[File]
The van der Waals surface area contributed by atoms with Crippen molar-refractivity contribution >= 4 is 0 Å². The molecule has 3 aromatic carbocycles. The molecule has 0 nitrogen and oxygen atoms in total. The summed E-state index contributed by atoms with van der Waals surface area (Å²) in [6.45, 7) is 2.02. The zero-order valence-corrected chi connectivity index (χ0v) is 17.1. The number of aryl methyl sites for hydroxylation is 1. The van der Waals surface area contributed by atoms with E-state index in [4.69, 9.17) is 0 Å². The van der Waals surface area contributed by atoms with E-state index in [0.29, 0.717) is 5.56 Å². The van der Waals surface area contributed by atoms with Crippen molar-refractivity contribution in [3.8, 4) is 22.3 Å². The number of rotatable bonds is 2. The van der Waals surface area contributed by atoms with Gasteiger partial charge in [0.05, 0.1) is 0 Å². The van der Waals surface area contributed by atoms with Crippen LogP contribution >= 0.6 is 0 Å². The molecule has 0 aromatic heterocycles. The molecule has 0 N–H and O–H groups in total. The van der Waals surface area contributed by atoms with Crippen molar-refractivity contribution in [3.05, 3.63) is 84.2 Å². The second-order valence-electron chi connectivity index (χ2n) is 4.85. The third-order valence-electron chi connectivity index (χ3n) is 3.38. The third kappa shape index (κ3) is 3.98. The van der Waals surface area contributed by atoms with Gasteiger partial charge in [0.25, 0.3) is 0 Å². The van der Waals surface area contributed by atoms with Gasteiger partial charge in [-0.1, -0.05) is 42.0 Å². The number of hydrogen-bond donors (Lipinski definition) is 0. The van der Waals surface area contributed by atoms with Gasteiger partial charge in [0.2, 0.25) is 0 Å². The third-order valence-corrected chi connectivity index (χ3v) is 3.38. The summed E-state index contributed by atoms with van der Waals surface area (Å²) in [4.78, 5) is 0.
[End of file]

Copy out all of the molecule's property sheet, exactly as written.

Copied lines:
The van der Waals surface area contributed by atoms with Crippen molar-refractivity contribution >= 4 is 0 Å². The molecule has 3 aromatic carbocycles. The molecule has 0 nitrogen and oxygen atoms in total. The summed E-state index contributed by atoms with van der Waals surface area (Å²) in [6.45, 7) is 2.02. The zero-order valence-corrected chi connectivity index (χ0v) is 17.1. The number of aryl methyl sites for hydroxylation is 1. The van der Waals surface area contributed by atoms with E-state index in [4.69, 9.17) is 0 Å². The van der Waals surface area contributed by atoms with E-state index in [0.29, 0.717) is 5.56 Å². The van der Waals surface area contributed by atoms with Crippen molar-refractivity contribution in [3.8, 4) is 22.3 Å². The number of rotatable bonds is 2. The van der Waals surface area contributed by atoms with Gasteiger partial charge in [0.05, 0.1) is 0 Å². The van der Waals surface area contributed by atoms with Crippen LogP contribution >= 0.6 is 0 Å². The molecule has 0 aromatic heterocycles. The molecule has 0 N–H and O–H groups in total. The van der Waals surface area contributed by atoms with Crippen molar-refractivity contribution in [3.05, 3.63) is 84.2 Å². The second-order valence-electron chi connectivity index (χ2n) is 4.85. The third-order valence-electron chi connectivity index (χ3n) is 3.38. The third kappa shape index (κ3) is 3.98. The van der Waals surface area contributed by atoms with Gasteiger partial charge in [0.25, 0.3) is 0 Å². The van der Waals surface area contributed by atoms with Gasteiger partial charge in [-0.1, -0.05) is 42.0 Å². The number of hydrogen-bond donors (Lipinski definition) is 0. The van der Waals surface area contributed by atoms with Gasteiger partial charge in [0.2, 0.25) is 0 Å². The third-order valence-corrected chi connectivity index (χ3v) is 3.38. The summed E-state index contributed by atoms with van der Waals surface area (Å²) in [4.78, 5) is 0.